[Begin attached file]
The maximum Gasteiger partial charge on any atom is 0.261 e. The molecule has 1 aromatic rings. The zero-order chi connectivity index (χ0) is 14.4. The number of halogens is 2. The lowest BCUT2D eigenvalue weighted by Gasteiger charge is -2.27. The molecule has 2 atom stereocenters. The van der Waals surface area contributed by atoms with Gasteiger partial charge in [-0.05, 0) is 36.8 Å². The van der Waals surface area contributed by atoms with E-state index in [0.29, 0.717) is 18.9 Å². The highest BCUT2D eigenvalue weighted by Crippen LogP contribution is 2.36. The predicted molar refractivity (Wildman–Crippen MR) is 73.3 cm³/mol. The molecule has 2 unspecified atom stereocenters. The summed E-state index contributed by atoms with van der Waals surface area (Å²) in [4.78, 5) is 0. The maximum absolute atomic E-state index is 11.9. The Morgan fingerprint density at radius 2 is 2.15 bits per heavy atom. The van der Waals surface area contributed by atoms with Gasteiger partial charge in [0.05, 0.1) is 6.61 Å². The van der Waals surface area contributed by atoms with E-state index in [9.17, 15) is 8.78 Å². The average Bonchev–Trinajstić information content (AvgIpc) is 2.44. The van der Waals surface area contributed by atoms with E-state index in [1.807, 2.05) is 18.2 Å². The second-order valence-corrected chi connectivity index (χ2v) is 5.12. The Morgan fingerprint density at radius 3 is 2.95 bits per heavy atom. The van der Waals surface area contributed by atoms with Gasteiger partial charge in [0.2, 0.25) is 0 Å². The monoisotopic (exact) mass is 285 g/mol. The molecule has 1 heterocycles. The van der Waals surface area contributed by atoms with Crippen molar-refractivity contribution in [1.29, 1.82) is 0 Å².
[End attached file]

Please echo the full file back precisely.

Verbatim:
The maximum Gasteiger partial charge on any atom is 0.261 e. The molecule has 1 aromatic rings. The zero-order chi connectivity index (χ0) is 14.4. The number of halogens is 2. The lowest BCUT2D eigenvalue weighted by Gasteiger charge is -2.27. The molecule has 2 atom stereocenters. The van der Waals surface area contributed by atoms with Gasteiger partial charge in [-0.05, 0) is 36.8 Å². The van der Waals surface area contributed by atoms with E-state index in [0.29, 0.717) is 18.9 Å². The highest BCUT2D eigenvalue weighted by Crippen LogP contribution is 2.36. The predicted molar refractivity (Wildman–Crippen MR) is 73.3 cm³/mol. The molecule has 2 unspecified atom stereocenters. The summed E-state index contributed by atoms with van der Waals surface area (Å²) in [4.78, 5) is 0. The maximum absolute atomic E-state index is 11.9. The Morgan fingerprint density at radius 2 is 2.15 bits per heavy atom. The van der Waals surface area contributed by atoms with Gasteiger partial charge in [0.05, 0.1) is 6.61 Å². The van der Waals surface area contributed by atoms with E-state index in [9.17, 15) is 8.78 Å². The average Bonchev–Trinajstić information content (AvgIpc) is 2.44. The van der Waals surface area contributed by atoms with E-state index in [1.807, 2.05) is 18.2 Å². The second-order valence-corrected chi connectivity index (χ2v) is 5.12. The Morgan fingerprint density at radius 3 is 2.95 bits per heavy atom. The van der Waals surface area contributed by atoms with Gasteiger partial charge in [0.2, 0.25) is 0 Å². The monoisotopic (exact) mass is 285 g/mol. The molecule has 1 heterocycles. The van der Waals surface area contributed by atoms with Crippen molar-refractivity contribution in [1.29, 1.82) is 0 Å².